image via artreview
Oh, man, oh, man. I think this clears up a lot. Finally, here is a quote that gives some insight on Rirkrit Tiravanija’s approach to art objects and object-making. The artist is discussing the making of Untitled 2010 (All the days on the Autobahn), 2010, which was purchased by the Foundation for the Association of Friends of the National Gallery Berlin for Contemporary Art:
untitled 2010 (all the days on the autobahn), is a work extending from a series that I have been working on over the past ten years. It is biographical and also a documentation of the artist and art in action, where the boundaries of life and art merge into one becoming indistinguishable from each other. The artist in his daily life; his movement through time and space becomes his practice. In response to the quotation above which I said many many years ago, the question for me as an artist is how does one continue to make art after Duchamp’s readymade? In some ways I found art to be defined by the action taken upon the object, the use of the object when one lives with it; with action and usage one is asked to form meaning. The Peugeot 205 was a car I drove while living in Berlin, it was an economical and efficient utility vehicle – it took me to many places where I had to travel for work, and a so I formed a deep relationship with it. Over time and with all my other concerns, the car became redundant and I placed it aside, and with this work, I encased it and returned it to its original state — as the readymade. On its heel (rear left wheel) a riddle can be found written on a crushed up coffee cup that states, “is this all there is to life”. [emphasis added]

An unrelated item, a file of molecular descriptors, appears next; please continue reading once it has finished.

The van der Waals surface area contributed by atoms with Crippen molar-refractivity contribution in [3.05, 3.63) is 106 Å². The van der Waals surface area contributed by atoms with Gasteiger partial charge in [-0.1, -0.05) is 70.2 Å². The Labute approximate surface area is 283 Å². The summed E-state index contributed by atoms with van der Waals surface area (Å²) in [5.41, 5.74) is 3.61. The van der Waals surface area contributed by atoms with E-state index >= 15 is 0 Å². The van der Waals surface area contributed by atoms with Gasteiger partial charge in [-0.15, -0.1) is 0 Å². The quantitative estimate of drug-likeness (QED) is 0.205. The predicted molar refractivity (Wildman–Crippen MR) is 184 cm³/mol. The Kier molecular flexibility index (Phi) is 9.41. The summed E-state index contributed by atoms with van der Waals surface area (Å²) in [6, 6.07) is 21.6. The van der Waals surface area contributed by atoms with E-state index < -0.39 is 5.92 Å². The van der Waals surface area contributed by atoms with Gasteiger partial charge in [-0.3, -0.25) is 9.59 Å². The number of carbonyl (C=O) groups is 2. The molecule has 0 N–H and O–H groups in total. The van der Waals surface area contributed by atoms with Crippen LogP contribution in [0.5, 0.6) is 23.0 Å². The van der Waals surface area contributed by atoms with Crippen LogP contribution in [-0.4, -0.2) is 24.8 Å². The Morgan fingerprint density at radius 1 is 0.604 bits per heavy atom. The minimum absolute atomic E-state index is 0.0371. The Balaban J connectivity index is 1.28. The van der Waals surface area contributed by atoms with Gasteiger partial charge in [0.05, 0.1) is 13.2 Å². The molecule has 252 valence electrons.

So the functional objects of the artist’s daily life/practice become redundant [in the US or the British sense? I don’t know], and then convert–or revert–to readymade status. It’s the ultimate upcycling. But that doesn’t quite explain the mirrored steel & Perspex vitrine; can a readymade exist within a custommade?
I can’t think; I’m too distracted by the chrome Autoprogettazione bookcase in the back there, part of neugerrimscheider’s vast, shiny booth at last year’s Artforum Berlin. Do want.
#70 Rirkrit Tiravanija | untitled 2010 (all the days on the autobahn), 2010 [vfn-stiftung.org]
Previously: Transactional Aesthetics, or the highly collectable Rirkrit Tiravanija
There’s No Such Thing As A Free Lunch